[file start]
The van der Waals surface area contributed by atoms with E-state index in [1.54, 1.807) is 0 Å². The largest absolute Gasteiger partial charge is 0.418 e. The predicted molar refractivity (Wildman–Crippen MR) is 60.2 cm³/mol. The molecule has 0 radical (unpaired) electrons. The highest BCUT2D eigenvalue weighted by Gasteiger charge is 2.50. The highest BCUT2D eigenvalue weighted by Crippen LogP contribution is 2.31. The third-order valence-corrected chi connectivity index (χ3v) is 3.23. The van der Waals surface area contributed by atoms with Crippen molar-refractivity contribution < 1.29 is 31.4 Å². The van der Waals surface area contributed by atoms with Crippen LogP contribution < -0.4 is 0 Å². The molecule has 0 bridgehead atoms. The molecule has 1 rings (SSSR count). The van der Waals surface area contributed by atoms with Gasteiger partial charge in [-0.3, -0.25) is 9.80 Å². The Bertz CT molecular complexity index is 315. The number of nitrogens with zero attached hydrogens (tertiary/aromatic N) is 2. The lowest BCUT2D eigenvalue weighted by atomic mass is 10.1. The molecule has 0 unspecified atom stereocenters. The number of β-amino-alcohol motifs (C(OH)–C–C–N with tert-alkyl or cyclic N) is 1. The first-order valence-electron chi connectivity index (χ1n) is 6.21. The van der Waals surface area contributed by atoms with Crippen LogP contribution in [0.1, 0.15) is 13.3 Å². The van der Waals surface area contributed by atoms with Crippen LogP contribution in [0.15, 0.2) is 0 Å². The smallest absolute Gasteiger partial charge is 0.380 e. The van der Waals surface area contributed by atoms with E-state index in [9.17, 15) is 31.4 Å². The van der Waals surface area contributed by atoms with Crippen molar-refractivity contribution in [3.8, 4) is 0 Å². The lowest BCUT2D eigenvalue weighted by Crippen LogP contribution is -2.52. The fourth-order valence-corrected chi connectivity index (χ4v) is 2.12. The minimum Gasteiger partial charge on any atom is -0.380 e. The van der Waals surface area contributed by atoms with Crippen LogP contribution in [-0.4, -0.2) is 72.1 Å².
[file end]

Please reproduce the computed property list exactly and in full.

The van der Waals surface area contributed by atoms with E-state index in [1.54, 1.807) is 0 Å². The largest absolute Gasteiger partial charge is 0.418 e. The predicted molar refractivity (Wildman–Crippen MR) is 60.2 cm³/mol. The molecule has 0 radical (unpaired) electrons. The highest BCUT2D eigenvalue weighted by Gasteiger charge is 2.50. The highest BCUT2D eigenvalue weighted by Crippen LogP contribution is 2.31. The third-order valence-corrected chi connectivity index (χ3v) is 3.23. The van der Waals surface area contributed by atoms with Crippen molar-refractivity contribution < 1.29 is 31.4 Å². The van der Waals surface area contributed by atoms with Crippen LogP contribution < -0.4 is 0 Å². The molecule has 0 bridgehead atoms. The molecule has 1 rings (SSSR count). The van der Waals surface area contributed by atoms with Gasteiger partial charge in [-0.3, -0.25) is 9.80 Å². The Bertz CT molecular complexity index is 315. The number of nitrogens with zero attached hydrogens (tertiary/aromatic N) is 2. The lowest BCUT2D eigenvalue weighted by atomic mass is 10.1. The molecule has 0 unspecified atom stereocenters. The number of β-amino-alcohol motifs (C(OH)–C–C–N with tert-alkyl or cyclic N) is 1. The first-order valence-electron chi connectivity index (χ1n) is 6.21. The van der Waals surface area contributed by atoms with Crippen LogP contribution in [0.1, 0.15) is 13.3 Å². The van der Waals surface area contributed by atoms with Crippen LogP contribution in [0.15, 0.2) is 0 Å². The smallest absolute Gasteiger partial charge is 0.380 e. The van der Waals surface area contributed by atoms with E-state index in [9.17, 15) is 31.4 Å². The van der Waals surface area contributed by atoms with Crippen molar-refractivity contribution in [3.8, 4) is 0 Å². The lowest BCUT2D eigenvalue weighted by Crippen LogP contribution is -2.52. The fourth-order valence-corrected chi connectivity index (χ4v) is 2.12. The minimum Gasteiger partial charge on any atom is -0.380 e. The van der Waals surface area contributed by atoms with Crippen LogP contribution in [-0.4, -0.2) is 72.1 Å².